Victoria City councillors are advocating for better access to drugs for those living with an opioid addiction.
In a motion coming to council on Thursday, Coun. Sarah Potts, Coun. Jeremy Loveday, Coun. Marianne Alto and Coun. Ben Isitt will ask the city to work with the province and Island Health to supply people with more access to opioid alternatives.
“A safer drug supply means people are able to obtain drugs in quantities that they want at a toxicity that is known,” said Potts. “This predictability will save lives while putting individuals in contact with social services and health care and out of contact with those involved in the illicit drug trade.”
There are currently three clinics in Victoria which offer opioid replacements like methadone and suboxone, which are designed to minimize withdrawal symptoms for people trying to wean off of an opioid addiction.
What the city is pushing for, and what the province is launching in various locations, is easier access to hydromorphone –also known as its brand name Dilaudid– to act as alternative opioid option for those who are not ready to seek treatment yet.
“Hydromorphone is an opioid,” said Dr. Bonnie Henry, a provincial health officer with the Ministry of Health and Addictions. “It’s a regulated prescription of pharmaceutical grade. We’ve been working on offering people who are addicted to opioids a safer supply… It’s a way to keep people alive.”
Hydromorphone comes in both pill and injectable form, with effects that can last between six and eight hours. Dr. Henry argued that by removing the struggle to access drugs, there will be less turmoil in people’s lives and a drastically reduced chance of overdose or death. This in turn would allow people with addictions the time to stabilize themselves to the point that they are ready to seek treatment.
Pilot projects in Vancouver, including the Insite Supervised Injection Site and the Providence Crosstown Clinic have been offering opioid replacements and seen positive results, and last week Providence launched its own hydromorphone pilot.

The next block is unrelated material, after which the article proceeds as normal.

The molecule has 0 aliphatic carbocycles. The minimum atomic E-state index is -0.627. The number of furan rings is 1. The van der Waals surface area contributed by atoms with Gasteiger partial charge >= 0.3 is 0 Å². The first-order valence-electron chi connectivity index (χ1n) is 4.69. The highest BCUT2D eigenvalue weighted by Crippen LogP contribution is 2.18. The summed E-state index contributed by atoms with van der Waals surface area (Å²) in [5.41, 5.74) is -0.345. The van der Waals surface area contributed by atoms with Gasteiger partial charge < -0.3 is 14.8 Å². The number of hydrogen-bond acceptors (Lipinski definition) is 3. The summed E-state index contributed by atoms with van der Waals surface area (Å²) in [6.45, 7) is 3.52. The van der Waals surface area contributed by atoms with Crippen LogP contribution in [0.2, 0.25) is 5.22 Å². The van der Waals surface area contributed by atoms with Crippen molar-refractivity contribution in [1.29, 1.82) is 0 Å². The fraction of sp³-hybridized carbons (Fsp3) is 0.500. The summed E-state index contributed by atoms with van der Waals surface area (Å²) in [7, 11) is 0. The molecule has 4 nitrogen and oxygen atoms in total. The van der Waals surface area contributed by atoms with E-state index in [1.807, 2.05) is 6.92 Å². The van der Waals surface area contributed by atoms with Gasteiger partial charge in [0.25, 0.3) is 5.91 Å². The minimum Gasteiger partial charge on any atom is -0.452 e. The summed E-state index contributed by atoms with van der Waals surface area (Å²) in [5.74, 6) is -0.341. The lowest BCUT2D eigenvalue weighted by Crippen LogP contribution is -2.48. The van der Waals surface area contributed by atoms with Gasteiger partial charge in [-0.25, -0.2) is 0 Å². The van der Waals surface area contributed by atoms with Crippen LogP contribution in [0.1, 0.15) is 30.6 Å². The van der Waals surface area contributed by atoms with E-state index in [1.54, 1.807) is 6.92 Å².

“People who used Insite were 40 per cent more likely to go into recovery, and petty crime rates around the facilities went down dramatically,” said Dr. Henry. “This is a harm reduction approach; we’re giving people a known quantity because now the issue is the street drugs are so contaminated, and you never know what you’re going to get.”
Hydromorphone is pharmaceutic ally produced, inexpensive– totalling 40-50 cents per pill– and readily available.
The next challenge, Dr. Henry said, is to make access to hydromorphone even more low barrier than before.
At this point, people will still need to go to clinics and go through an intake process, where more ideally public health nurses will be able to go onto the streets and do assessments to make people more aware of the option.
Dr. Henry noted that the program is not intended to promote the use of addictive drugs.
“These are people who are already addicted, and not everyone is at the place where they are able to think of recovery.”
If the motion is passed, it will be presented to the Association of Vancouver Island and Coastal Communities and the Union of B.C. Municipalities before going reaching the province for further action.